Plutocracy, because I like the trade benefits that Plutocracy brings and I don't use cavalry much anyway so Aristocracy does do much (kudos to whoever can identify which game I am referencing).

that would be europa universalis my good sir, i winz internetz pointz.

You are now the Defender of the Faith, long may your stability stay about +3

I'm more of an Aristocracy man, because, well... LATIN KNIGHTS HOOOOOOOOOOO!

Anyways, back on topic. It seems like Plutocracy has managed to come on top by a few votes.

Heronblade:
Given the choice between those two options with no alterations to basic design, my choice is Plutocracy.

If given the option to do a bit of editing, I'd go with an aristocracy where all aristocrats must earn their title, preferably through action as opposed to any kind of direct test we might set. Any children of aristocrats have a leg up to inherit that title, but must at minimum prove that they have similar levels of ethics and skill as their parents in order to earn it for themselves. Aristocrats may also be stripped of their title under extreme circumstances. If set up properly, this would create an ever shifting category of those best suited to lead.

I believe what you're thinking of is a Meritocracy/Aristocracy. It's sort of been tried before with Rome during it's "Pax Romana" period (at the peak of it's Golden Age) and for a while it was working Amazingly well... At least until one Roman Emperor passed the title onto his son.

Danyal:

It's very probable that there is more social dynamism in a plutocracy than in a aristocracy.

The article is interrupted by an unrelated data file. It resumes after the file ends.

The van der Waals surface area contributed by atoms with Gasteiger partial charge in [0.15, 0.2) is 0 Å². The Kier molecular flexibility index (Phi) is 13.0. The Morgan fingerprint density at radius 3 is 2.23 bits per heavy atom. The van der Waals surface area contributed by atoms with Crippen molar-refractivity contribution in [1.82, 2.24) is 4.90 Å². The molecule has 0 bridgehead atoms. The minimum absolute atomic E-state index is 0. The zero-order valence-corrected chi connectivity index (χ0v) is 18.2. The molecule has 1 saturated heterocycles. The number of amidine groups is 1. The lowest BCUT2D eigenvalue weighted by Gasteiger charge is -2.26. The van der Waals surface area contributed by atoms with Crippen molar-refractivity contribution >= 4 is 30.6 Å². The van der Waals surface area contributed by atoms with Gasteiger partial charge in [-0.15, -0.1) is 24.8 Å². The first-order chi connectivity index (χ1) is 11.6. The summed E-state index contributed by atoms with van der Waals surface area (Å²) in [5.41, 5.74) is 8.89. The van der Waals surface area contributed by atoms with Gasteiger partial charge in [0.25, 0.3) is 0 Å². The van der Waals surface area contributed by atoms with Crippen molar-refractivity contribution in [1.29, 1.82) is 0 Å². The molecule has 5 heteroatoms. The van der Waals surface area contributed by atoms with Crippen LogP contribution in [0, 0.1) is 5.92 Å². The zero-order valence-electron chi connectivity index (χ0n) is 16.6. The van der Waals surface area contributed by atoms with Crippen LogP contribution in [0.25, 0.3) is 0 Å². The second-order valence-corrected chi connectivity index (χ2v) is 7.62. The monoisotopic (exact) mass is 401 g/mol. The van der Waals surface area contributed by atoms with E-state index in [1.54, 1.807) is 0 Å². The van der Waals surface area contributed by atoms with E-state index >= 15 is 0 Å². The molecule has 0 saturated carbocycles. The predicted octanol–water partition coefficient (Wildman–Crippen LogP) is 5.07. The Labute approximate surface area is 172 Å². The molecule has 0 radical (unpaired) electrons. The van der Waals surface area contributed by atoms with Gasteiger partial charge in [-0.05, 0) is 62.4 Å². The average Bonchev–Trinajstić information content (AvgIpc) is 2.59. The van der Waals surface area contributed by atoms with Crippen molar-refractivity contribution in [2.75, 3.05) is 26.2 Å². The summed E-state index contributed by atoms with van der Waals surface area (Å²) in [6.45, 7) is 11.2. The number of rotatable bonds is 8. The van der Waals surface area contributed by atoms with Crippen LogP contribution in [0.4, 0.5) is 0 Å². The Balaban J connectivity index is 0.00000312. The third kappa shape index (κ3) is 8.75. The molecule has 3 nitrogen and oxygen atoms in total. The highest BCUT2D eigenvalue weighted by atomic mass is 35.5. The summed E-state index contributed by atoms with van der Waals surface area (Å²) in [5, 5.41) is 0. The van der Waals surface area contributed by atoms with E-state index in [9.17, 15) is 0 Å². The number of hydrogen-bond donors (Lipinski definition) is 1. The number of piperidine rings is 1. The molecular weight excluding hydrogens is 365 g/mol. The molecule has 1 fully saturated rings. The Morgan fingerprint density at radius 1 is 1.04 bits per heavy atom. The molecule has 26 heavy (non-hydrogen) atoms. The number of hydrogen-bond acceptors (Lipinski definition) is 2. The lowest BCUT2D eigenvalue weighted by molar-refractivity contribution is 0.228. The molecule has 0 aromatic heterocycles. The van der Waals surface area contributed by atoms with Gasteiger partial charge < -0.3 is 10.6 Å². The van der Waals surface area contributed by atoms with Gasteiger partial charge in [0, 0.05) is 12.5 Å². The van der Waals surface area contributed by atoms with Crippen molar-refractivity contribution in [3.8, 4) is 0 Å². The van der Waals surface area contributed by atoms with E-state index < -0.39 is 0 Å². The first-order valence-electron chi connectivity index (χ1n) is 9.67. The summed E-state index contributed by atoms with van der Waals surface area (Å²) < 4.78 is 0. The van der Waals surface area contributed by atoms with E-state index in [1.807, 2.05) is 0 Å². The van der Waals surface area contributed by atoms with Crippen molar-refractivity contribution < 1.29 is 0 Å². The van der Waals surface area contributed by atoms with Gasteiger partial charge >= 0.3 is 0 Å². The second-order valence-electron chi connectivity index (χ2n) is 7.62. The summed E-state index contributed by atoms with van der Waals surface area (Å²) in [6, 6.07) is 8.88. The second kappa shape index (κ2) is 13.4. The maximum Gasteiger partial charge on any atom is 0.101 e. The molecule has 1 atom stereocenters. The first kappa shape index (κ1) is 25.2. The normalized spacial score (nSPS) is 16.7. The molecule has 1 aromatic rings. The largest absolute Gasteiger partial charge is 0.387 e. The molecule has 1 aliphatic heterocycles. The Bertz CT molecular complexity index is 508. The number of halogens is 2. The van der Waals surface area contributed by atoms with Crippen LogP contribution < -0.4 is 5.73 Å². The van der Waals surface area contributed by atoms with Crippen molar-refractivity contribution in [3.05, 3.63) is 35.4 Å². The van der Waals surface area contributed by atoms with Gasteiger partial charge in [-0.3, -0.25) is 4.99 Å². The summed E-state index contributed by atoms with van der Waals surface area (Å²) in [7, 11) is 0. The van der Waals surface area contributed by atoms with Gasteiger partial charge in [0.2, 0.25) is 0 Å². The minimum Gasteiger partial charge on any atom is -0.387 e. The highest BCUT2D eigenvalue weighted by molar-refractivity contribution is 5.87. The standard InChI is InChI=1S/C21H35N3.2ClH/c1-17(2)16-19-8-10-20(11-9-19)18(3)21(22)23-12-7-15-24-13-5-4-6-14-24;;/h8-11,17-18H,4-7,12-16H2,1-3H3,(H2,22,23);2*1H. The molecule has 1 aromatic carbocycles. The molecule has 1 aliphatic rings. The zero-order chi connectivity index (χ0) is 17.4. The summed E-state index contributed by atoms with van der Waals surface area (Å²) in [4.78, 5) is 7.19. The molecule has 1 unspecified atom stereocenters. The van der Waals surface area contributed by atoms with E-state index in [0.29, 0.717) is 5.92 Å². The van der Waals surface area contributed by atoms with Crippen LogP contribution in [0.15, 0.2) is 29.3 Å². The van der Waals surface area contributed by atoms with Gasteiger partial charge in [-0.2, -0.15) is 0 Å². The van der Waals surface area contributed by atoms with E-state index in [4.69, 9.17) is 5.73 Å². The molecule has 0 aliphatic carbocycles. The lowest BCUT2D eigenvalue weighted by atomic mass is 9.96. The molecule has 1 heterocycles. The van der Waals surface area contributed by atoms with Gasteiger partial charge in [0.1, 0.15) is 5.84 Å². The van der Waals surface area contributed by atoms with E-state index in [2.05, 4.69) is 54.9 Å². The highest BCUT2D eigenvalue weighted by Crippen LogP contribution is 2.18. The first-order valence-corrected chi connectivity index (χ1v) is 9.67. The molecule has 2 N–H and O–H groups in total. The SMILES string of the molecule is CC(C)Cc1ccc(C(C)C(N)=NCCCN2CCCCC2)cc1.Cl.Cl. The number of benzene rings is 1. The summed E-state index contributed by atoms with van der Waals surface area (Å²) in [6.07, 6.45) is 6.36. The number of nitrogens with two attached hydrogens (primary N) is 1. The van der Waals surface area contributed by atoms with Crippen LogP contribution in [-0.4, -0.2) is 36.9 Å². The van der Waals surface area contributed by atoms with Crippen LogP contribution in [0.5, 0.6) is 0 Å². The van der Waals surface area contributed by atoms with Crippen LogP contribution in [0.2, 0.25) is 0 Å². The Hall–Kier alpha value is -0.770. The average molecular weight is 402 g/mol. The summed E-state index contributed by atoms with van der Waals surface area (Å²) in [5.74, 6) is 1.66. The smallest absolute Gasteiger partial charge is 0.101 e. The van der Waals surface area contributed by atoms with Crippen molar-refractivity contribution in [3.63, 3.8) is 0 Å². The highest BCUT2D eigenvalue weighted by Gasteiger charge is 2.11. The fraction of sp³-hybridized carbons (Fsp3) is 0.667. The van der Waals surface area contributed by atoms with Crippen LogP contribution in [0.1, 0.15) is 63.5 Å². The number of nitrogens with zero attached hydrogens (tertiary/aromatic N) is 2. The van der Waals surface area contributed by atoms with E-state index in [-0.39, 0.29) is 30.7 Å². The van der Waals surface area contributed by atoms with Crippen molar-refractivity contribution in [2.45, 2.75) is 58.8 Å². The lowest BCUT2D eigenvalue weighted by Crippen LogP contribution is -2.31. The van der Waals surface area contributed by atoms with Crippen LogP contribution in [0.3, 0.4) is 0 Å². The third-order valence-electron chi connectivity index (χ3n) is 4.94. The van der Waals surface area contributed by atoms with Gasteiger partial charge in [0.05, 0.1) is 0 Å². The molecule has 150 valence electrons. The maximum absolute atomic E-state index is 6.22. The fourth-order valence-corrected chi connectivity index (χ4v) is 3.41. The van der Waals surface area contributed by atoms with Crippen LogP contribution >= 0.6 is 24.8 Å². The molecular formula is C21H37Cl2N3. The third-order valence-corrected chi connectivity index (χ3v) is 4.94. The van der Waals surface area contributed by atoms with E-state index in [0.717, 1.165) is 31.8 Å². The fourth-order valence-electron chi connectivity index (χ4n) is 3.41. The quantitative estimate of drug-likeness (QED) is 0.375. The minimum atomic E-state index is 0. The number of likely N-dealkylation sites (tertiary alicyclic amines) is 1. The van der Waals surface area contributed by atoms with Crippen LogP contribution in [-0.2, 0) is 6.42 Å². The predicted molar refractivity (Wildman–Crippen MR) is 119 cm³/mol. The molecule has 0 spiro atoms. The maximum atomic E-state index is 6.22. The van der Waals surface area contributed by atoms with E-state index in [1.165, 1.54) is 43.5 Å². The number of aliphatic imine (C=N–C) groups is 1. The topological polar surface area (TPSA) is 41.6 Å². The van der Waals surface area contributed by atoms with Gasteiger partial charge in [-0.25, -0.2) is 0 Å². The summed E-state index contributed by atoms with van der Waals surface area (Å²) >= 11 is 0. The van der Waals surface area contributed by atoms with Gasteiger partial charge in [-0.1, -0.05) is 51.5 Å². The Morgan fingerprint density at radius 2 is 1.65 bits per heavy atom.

I don't think this is any given at all. Of course, in many respects, a plutocracy arguably is a form of aristocracy.

When we think of an aristocracy, we very much think of a Western European feudalistic model. However, to imagine an aristocracy like the Roman or middle period Byzantine model is to consider an aristocracy with quite a different character.

But even in the Western European system, in practice aristocracies simply introduced the successful non-aristocrats into the ranks of the aristocracy by giving them titles or marriage. Aristocratic failures had their titles removed or dwindled into irrelevance. They weren't so static as is often imagined.

Plutocracy assumes that there is some form of merit involved in being allowed to control the nation. Aristocracy assumes that it is all a birthright.

I tend to favour aristocracy as I like using cavalry, though it comes down to the terrain. =P

They're essentially two different flavours of the same brand of orange juice. Superficially different, but underneath practically identical in form and function. And they have a tendency to rot your teeth. Oh, wait...

Anyways, if forced to choose with a loaded gun at my head, I'd go with Aristocracy. Only because the claims to power and authority are weaker, the targets are much easier to paint, and a social revolution would have an easier time outing Lords and Barons than they would CEOs and Company Presidents.

 

Reply to Thread

This thread is locked